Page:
In reality, hares or rabbits don't lay eggs at all. But, through some historical twist, the myth of the Easter Rabbit gives the animal egg-laying abilities--and colorful eggs at that!
If you want your Easter gift basket to be in keeping with the ancient traditions, stuff it with grass, preferably freshly cut crass. Although that might be a little bit messy, don't you think so? And, real grass dries up quickly. So, the next best thing would be to use material that resembles grass. I've tried using shredded paper, which I colored with green dye. You can even go beyond green by using multicolored grass equivalents. Make sure you arrange the grass into some kind of nest or hare's form.
Step 3 - Filling the Easter Gift Basket with Gift Items
The traditional items for an Easter basket are Easter bunnies and Easter eggs. You can go for the real thing, if you like--but you can't expect the bunny to sit still until the basket is delivered to the recipient. There are many bunny- and egg-themed gift items that you can fill your basket with.
One really amusing thing that I've seen many of my friends do is to buy plastic Easter eggs, the kind that comes in assorted colors. Each plastic egg is hollow inside and can be opened at the middle. My friends would place small gift items--usually sweets or candy (especially chocolate, jelly beans, gummy bears, and gummy worms), food (e.g., biscuits, snack bars, and the like), small toys, and trinkets--inside the plastic eggs. They'd usually include a dozen eggs (in different colors) per basket and add a bunny to the mix. The bunny would look like it's protecting the eggs inside the basket. (Although, if you are familiar with the custom's roots, you'd know that the hare lays those eggs.) Most of my friends use stuffed bunnies, especially for Easter gift baskets for kids.
Or, you can go the unconventional route by filling the basket with other non-bunny, non-egg gifts. If you follow this route, you have two options: whether to stick to the traditional themes of Easter (i.e., spring time, abundance, and new life) or to give gift items that you believe might be meaningful and significant to the recipient. I have a handful of friends who fill their Easter gift baskets with fruits and food instead of inedible items. Another group of my friends fill their gift baskets with clothes--especially shirts, one for each member of the recipient family. My whole point in mentioning this is that you don't need to restrict your Easter gifts to what is traditional or customary.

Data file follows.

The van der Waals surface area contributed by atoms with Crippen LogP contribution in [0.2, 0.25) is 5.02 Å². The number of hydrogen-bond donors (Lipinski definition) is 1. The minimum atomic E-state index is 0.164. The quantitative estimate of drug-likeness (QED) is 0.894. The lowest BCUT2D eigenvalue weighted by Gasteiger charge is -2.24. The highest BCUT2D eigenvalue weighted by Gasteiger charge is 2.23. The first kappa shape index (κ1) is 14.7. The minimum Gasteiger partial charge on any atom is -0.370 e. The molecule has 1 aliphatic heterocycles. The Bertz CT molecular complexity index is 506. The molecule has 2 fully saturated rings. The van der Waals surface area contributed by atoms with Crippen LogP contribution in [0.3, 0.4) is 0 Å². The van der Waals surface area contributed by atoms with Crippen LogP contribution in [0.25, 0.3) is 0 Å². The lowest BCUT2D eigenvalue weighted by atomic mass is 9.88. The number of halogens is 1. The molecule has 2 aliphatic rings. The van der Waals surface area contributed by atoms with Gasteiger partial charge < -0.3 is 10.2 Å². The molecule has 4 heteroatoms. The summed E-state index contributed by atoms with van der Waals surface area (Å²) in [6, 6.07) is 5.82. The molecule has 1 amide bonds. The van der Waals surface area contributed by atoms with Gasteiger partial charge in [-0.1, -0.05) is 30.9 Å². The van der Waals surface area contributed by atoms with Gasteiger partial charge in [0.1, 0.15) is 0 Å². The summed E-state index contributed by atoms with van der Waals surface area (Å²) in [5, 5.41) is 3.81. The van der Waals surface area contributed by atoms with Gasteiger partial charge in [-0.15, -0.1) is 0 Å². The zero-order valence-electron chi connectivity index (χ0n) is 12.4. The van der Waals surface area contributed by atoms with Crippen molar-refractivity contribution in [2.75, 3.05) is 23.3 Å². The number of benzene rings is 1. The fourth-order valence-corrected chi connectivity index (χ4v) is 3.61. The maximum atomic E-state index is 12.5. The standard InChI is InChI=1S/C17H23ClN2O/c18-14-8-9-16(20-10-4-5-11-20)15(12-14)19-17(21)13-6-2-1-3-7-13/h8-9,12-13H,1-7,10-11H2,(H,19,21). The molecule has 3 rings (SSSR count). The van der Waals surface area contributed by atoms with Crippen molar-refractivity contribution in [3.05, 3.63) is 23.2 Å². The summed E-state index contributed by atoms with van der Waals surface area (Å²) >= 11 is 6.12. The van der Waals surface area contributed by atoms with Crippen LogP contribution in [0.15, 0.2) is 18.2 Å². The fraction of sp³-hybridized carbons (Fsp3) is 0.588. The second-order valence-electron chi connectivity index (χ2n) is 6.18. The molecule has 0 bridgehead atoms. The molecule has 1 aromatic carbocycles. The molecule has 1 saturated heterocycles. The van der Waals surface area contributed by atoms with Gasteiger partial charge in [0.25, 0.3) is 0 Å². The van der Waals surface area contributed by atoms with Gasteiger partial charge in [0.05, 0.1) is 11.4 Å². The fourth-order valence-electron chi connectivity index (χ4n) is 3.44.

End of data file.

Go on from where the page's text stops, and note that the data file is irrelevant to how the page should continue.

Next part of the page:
Step 4 - Wrapping the Basket in Transparent Plastic and/or Tying a Colored Ribbon
This is completely optional. The transparent plastic will protect your gift items from dust and dirt. The colored ribbon is just an additional decorative piece. Avoid overly flashy ribbons that will steal the scene; the gifts inside the basket are the focus, not the ribbon.
Step 5 - Attaching a Gift Tag or Greeting Card
Again, this step is completely optional, although I strongly recommend it. The gift tag will identify whom the Easter gift basket is for. Usually, writing the recipient's name on the tag, along with a short greeting, will work just fine. Or, you could include a greeting card instead of a simple gift tag. You can use the greeting card to pour out all your Easter-related sentiments for the recipient.
Finally, if you really are at a loss for ideas, or if you are unsure about what gift to give to your loved ones this Easter, you can always resort to Easter gift cards. These are handy and practical gifts. You can give Easter gift cards with denominations as low as 15 cents to as high as $5,000. You can then email them, send them via Facebook, print them at home, or send them by postal mail to your recipients. Quite a time-saver, huh? If you prefer to give your gift recipients the flexibility and freedom to choose their own gifts, then gift cards may be the perfect gift for them this Easter.